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SPECIAL REPORT - Age UK provides the little things that make a difference

Peter Burgoyne with British Red Cross service co-ordinator Paula Morris. (1403311AM1)

Peter Burgoyne with British Red Cross service co-ordinator Paula Morris. (1403311AM1)

 

As people age and their family and friends have died or moved away, it can often be the little things that can make a difference, whether that’s answering letters, making a doctor’s appointment, or just having a cup of tea and a chat. JAMES METCALF finds out more about the services on offer in the Harrogate district.

Our rapidly changing society can often be overwhelming. Automated machines answering phones, self-service checkouts, a pile of letters - these things and many others are relatively recent changes that older people find difficult to deal with.

The isolating effects of the anxiety that is all too often a result of having to face these new challenges alone are detrimental to health and wellbeing, but there are organisations in the Harrogate district doing something to help.

Charlotte Seaton is a project co-ordinator with Age UK North Yorkshire and is responsible for the home secretary service and telephone befriending, meaning that some of the overwhelming aspects of growing older do not have to be faced alone.

She said: “People get very overwhelmed with paperwork and that can cause anxiety and depression, and our clients are often completely alone, having outlived friends and family or they have moved away.

“The more lonely people are, and the more isolated they are, the more likely they are to be suffering with undiagnosed depression, and that has an impact on health. People spiral down.

“We help in a practical way, but our clients also get a responsible, trained, and police-checked friendly visitor as well. It is not a befriending service, but what we find is that they often build up a really good relationship.

“As people age, for whatever reason, the find it increasingly difficult to keep on top of ther paperwork, and the beauty of the home secretary service is that, if we do get referalls, we can go in and help them sort that out.”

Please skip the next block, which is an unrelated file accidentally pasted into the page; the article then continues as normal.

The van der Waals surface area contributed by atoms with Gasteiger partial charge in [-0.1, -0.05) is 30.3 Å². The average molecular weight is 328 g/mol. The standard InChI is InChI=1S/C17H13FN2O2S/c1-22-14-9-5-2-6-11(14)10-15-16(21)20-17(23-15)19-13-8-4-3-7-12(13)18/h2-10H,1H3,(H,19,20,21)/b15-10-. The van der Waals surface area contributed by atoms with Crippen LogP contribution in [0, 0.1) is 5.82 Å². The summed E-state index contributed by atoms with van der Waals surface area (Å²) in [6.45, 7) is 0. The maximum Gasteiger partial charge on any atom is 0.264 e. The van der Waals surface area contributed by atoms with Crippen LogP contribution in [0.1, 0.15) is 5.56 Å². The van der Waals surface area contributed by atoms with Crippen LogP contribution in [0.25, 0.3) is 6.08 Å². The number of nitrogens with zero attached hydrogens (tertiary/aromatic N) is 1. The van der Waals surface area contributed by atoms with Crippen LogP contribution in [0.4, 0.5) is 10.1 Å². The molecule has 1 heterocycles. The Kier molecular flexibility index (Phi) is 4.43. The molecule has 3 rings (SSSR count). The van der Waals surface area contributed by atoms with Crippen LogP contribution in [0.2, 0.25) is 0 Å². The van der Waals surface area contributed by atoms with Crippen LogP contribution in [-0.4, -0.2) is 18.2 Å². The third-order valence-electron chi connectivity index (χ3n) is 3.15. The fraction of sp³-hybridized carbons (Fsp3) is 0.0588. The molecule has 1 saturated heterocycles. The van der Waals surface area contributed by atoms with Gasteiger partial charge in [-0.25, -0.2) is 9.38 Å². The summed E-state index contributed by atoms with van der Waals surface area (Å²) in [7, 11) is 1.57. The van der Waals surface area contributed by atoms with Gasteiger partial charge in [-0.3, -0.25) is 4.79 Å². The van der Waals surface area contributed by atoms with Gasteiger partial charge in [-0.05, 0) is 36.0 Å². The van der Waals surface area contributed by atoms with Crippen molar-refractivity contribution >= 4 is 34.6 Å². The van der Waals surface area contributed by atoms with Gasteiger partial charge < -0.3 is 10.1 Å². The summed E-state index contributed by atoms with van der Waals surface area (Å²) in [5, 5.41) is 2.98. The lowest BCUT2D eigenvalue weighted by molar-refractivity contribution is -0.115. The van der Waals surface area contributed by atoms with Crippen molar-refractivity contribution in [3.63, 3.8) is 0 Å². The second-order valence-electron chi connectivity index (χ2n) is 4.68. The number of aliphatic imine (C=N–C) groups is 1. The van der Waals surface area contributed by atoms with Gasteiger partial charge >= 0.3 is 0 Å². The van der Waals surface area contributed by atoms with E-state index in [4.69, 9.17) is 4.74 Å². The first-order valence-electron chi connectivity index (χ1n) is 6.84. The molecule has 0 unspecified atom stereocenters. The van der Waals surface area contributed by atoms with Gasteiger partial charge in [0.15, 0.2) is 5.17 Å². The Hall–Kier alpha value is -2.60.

Jane Kaye is one such volunteer. Once a week she sits with service user Rita Powell, has a cup of coffee and a lively discussion and writes letters to Rita’s friends all over the world.

Rita, who is 89-years-old, said: “When I had my summer holidays my friend and I would take a guide, and for seven years I was taken around various places.

“It was the best thing I ever did, and now I have friends abroad and my volunteer writes letters to them for me. I have friends in America and Canada as well, and it is always lovely to see a letter on the mat.

“Life is still worth living because of Age UK. I can’t speak too highly of them. I have had the best of them, I really have.

“From the bottom of my heart I can’t thank them enough. I will always remember how kind and patient they have been. This way you feel alive.”

By providing the services older people really need but can no longer do themselves, organisations like Age UK North Yorkshire are giving them the opportunity to stay in their own homes and live as normal a life as possible.

This ability to stay independent is something older people across the Harrogate district feel is an important part of their lives, and help with paperwork, phone calls, and everyday tasks can be the only support they need.

If, however, they require a friendly face and a bit of company as well, the volunteers carrying out those simple activities on their behalf provide that crucial social contact that is often the only human interaction many older people have.

Charlotte said: “People are best off in their own homes. It is better for their wellbeing and for their health to be in familiar surroundings.

“What Age UK does is keep people independent in their own homes and increase their wellbeing and health for as long as possible. We try to deliver the services that help them do that.

“With one of our services our clients know that they don’t need to worry about the pile of papers that they can’t deal with due to arthritis or visual impairments.

“Our clients are all people and human beings, and as human beings they need human interaction. Age UK isn’t a cure all, but we can become an important piece of their jigsaw.”